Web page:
Easiest damn (good) braised brisket ever

by Giff on December 11, 2009

brisket

It has been quite a ride the last few months.  This week I’m incorporating a new tech startup, with a co-founder I couldn’t be more pleased to be working with.  More on that to come (and thank you to those who took my first survey).  I’m loving being back at the ground floor with an idea I’m passionate about.  Obviously my time is crunched, but that doesn’t mean I still don’t need to put good food on the table!  The only trouble is that I have to speed some things up, and I can’t be quite as creative, ambitious, or exploratory.  I also need to carve out a little more “fun” time to catch up on the food blogs of so many people I have come to both like and admire out there.

This recipe is not radically different from other beef braises I have done, but in this case I chucked out any step that didn’t feel completely necessary (like searing the meat beforehand).  You know what? It took minutes to throw together and the results were still awesome.

Brisket Braised in Beer

4 or 5 lb brisket
1 and a half large spanish onions (or yellow, vidalia, white)
5 garlic cloves, peeled
1 28 oz can of crushed tomatoes
1 beer (in this case I used sapporo)
3 bay leaves
1 tbsp dry oregano
salt and pepper

Set the oven to 300F.  Salt both sides of the brisket liberally (I like using kosher salt).

Chop your onions and place half in the bottom of a dutch oven large enough to fit the meat (it is ok to squeeze the meat in — the brisket will shrink as it cooks).  Place the meat on top, and then scatter around the rest of the onions and the garlic cloves.  Pour the crushed tomatoes on top, scatter the bay leaves, oregano and a little freshly ground pepper on top, and pour in the beer.  Cover and place in the oven.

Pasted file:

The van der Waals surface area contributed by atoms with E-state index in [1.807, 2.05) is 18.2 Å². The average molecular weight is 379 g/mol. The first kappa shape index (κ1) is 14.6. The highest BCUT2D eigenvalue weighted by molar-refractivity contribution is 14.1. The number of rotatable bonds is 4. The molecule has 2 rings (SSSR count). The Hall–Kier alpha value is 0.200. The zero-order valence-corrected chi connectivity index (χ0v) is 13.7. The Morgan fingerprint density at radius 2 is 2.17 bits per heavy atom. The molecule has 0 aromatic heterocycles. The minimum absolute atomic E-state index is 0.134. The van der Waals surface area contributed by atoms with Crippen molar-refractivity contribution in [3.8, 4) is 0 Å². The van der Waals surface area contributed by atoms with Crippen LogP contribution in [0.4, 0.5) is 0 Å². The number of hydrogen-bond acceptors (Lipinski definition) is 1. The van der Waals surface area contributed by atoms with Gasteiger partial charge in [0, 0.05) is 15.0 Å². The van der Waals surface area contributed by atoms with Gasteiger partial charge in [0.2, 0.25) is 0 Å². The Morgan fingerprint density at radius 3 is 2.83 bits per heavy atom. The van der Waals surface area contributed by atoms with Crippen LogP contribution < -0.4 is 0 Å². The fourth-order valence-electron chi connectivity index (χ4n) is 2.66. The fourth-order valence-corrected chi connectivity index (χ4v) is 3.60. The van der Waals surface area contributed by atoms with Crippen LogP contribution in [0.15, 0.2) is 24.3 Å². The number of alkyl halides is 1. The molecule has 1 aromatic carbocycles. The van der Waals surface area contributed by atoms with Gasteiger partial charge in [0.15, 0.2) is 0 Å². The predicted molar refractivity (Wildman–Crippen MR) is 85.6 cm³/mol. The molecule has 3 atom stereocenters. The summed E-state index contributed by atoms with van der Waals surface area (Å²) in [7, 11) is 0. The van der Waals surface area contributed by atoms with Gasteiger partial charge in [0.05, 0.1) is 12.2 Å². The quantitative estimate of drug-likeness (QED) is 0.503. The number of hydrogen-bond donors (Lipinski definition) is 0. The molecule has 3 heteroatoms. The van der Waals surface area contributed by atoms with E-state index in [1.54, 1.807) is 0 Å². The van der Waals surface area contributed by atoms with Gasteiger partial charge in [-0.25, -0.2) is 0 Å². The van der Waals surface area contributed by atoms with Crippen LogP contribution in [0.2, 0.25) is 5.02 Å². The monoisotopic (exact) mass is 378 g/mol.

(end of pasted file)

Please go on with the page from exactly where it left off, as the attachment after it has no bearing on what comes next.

Stick in the oven for about 6 hours, flipping half way through.

When you serve the meat, don’t forget to cut across the grain, and it’s great with a little coarse salt on top.

The braising liquid and vegetables become a fabulous gravy.  Just spoon out any liquid fat on top, spoon some into a food processor, and blend.  Taste for salt and pepper.

  • http://colloquialcooking.com Colloquial Cook

    “The braising liquid becomes a fabulous gravy” – ah Giff, I have absolutely no doubt. 7 hours… I can imagine the texture of the brisket! I need a family so I can start cooking large pieces of beef.
    Have you read that Fleishers’ now delivers?

  • http://agoodappetite.blogspot.com kat

    Matt is part of a start-up & I know the time it takes so its great you get here when you can! That brisket sounds so amazing, we’ll have to try it.

  • http://kalisasorexi.com Maria

    Great recipe Giff … there is nothing more comforting to me than braising meats for hours, the aroma permeating the house and then enjoying the meal with the family.

  • http://www.johnswords.com John

    Giff, what do you like to serve with your briskets?

  • Giff

    That ranges quite a bit. This one I served with a fennel gratin (this one, with white sauce doubled) and crashed baby red potatoes (see pioneer woman cooks for that).

    I’ll usually have two sides. One is either potatoes in one of the many ways I like to cook em (long list), or simply some rice. The other side is something green, which in most cases is cooked fairly simply to add a clean counterbalance to the the richness of the sauce going over the brisket. Green or wax beans are marvelous partners with this dish if fresh. If you want a vegetable with a sharp contrast to the brisket, I think broccoli rabe can be good with this.

  • http://www.johnswords.com John

    One 911 call later, I can say this brisket is amazing. I went a bit crazy with the salt, but that was merely because I was waiting for an EMT to arrive to stitch my left thumb back together after the spanish onions slipped on the cutting board. Man, those chef knives can be sharp…

    The crashed potatoes were a perfect match, but I have to say that it was a bit of a stretch for the fennel gratin to compliment the flavor profile of the other two. Don’t get me wrong, the fennel gratin is awesome, but I think I’ll go with a broccoli rabe or a wilted greens dish instead to give it something bitter.

    “9-1-1 Brisket” is a keeper. :)

  • Giff

    hope that hand is ok! And yes I agree with you… the fennel gratin was an unusual addition simply because I had some gorgeous fennel in the fridge, but normally I go with something clean and green :)

  • http://zested.wordpress.com liz

    7 hours of cooking…. no wonder the meat looks like it’s falling apart in the photo. congrats on the new startup!

  • http://baconandrhubarb.blogspot.com Rachel (S[d]OC)

    You are one patient cook! That looks delcious. I can see that cookiing time really paid off.

    Good luck with your new venture!

  • http://www.tasteslikehome.org Cynthia

    Happy Holidays!